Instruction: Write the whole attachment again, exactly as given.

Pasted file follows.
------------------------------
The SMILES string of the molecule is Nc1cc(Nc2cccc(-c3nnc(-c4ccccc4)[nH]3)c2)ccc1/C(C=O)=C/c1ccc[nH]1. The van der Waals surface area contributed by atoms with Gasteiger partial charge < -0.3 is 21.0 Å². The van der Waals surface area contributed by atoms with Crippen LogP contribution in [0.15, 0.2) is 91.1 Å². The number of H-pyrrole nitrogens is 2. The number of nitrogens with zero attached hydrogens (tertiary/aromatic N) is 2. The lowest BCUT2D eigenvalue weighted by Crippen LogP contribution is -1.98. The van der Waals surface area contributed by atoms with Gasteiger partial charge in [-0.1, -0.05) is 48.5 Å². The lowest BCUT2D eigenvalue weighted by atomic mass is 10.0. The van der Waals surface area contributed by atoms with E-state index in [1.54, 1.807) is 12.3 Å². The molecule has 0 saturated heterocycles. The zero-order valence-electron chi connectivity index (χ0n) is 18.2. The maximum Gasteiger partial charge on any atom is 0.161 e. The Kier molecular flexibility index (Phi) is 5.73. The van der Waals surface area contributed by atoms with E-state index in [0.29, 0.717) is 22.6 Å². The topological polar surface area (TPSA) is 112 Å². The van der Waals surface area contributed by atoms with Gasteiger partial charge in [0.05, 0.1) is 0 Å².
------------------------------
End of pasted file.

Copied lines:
The SMILES string of the molecule is Nc1cc(Nc2cccc(-c3nnc(-c4ccccc4)[nH]3)c2)ccc1/C(C=O)=C/c1ccc[nH]1. The van der Waals surface area contributed by atoms with Gasteiger partial charge < -0.3 is 21.0 Å². The van der Waals surface area contributed by atoms with Crippen LogP contribution in [0.15, 0.2) is 91.1 Å². The number of H-pyrrole nitrogens is 2. The number of nitrogens with zero attached hydrogens (tertiary/aromatic N) is 2. The lowest BCUT2D eigenvalue weighted by Crippen LogP contribution is -1.98. The van der Waals surface area contributed by atoms with Gasteiger partial charge in [-0.1, -0.05) is 48.5 Å². The lowest BCUT2D eigenvalue weighted by atomic mass is 10.0. The van der Waals surface area contributed by atoms with E-state index in [1.54, 1.807) is 12.3 Å². The molecule has 0 saturated heterocycles. The zero-order valence-electron chi connectivity index (χ0n) is 18.2. The maximum Gasteiger partial charge on any atom is 0.161 e. The Kier molecular flexibility index (Phi) is 5.73. The van der Waals surface area contributed by atoms with E-state index in [0.29, 0.717) is 22.6 Å². The topological polar surface area (TPSA) is 112 Å². The van der Waals surface area contributed by atoms with Gasteiger partial charge in [0.05, 0.1) is 0 Å².